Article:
“If you get a green light to use [the site] for tool manufacturing, but you don’t do that, and now you want to do something else, you need to get another green light, because what you’re doing is different,” Singer said. “Even if it’s better. Going for a special permit isn’t a fatal process. It’s just a process whereby the neighbors have a chance to weigh in.”

Green told the board that since he opened his business, he has invested thousands of dollars in HVAC systems and carbon filters with the aim of minimizing unpleasant odors. He added that Aromatic Fillers’ “mix on the fly” wax scenting process releases significantly less odor than other large-scale candle manufacturers, such as Yankee Candle. He added that the only way he could further mitigate his factory’s scent is through purchasing multi-million-dollar technology used by the Army to protect combat troops against chemical warfare. Even then, Green said, the scent would not disappear.

“I would say we have done the most that we can,” Green said. “Yes, we make a product that has a fragrance and I don’t deny that it can escape. But what I would say is we have done what we are capable of doing, and we’re satisfying the [Massachusetts Department of Environmental Protection] with the mitigation that we are doing.”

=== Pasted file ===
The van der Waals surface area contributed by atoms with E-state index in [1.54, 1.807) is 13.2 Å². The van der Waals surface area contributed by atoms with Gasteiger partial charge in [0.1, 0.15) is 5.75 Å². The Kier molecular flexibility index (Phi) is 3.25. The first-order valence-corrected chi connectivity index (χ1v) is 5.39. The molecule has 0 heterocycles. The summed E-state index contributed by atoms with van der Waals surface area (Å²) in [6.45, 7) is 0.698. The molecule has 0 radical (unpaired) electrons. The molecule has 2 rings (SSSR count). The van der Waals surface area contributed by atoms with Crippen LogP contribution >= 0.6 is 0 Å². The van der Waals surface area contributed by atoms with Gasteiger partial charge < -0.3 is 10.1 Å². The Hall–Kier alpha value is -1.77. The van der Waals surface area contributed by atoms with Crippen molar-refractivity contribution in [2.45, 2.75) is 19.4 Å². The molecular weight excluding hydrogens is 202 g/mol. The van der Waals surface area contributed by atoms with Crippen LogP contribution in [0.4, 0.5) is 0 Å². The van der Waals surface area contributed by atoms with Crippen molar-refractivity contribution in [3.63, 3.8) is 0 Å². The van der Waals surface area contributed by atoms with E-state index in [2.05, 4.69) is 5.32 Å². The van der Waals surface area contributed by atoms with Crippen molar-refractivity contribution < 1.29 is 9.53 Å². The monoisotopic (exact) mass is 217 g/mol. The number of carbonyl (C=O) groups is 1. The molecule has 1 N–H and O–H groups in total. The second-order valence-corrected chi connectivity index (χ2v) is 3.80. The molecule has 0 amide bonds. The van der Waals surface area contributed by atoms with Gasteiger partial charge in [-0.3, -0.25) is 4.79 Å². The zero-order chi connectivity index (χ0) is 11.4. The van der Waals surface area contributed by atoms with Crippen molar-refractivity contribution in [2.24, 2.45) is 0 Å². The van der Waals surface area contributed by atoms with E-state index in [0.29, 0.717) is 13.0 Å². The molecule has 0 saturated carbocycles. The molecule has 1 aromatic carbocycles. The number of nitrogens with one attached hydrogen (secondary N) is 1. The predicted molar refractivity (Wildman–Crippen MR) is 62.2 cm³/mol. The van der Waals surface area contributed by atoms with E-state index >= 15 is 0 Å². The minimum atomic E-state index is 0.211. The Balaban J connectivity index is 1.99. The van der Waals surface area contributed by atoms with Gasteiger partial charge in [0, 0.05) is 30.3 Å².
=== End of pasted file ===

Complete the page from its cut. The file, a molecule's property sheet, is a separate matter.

When discussions opened to the public, a significant number of neighboring residents, including City Council President John Bottomley, stated that the candle manufacturing site emits a pungent and unpleasant odor. Bottomley argued that residents were not given the opportunity to express their concerns on a candle manufacturing facility opening near their homes, since Green did not apply for a new special permit.

“This is affecting negatively the quality of life for me personally and my neighbors,” Bottomley said. “If a scent company was coming in, we need to make sure that this is not going to be so bad, that it’s going to be conditioned so that it’s not going to wreck our neighborhood.”

Former Mayor Roxann Wedegartner and her husband, Richard Wedegartner, both spoke at the meeting, arguing that although they live close to the property, the smell has not bothered them. Roxann Wedegartner referred to Green’s business as being a “great corporate neighbor.”

“I have personally never smelled odors that were detrimental to me. As I said, I don’t live right across the street from it,” she said. “Hopefully something can be worked out that will be satisfactory to the neighbors.”

At around 11:45 p.m., the board voted to continue the public hearing on Aromatic Fillers to June 13.

Anthony Cammalleri can be reached at or 413-930-4429.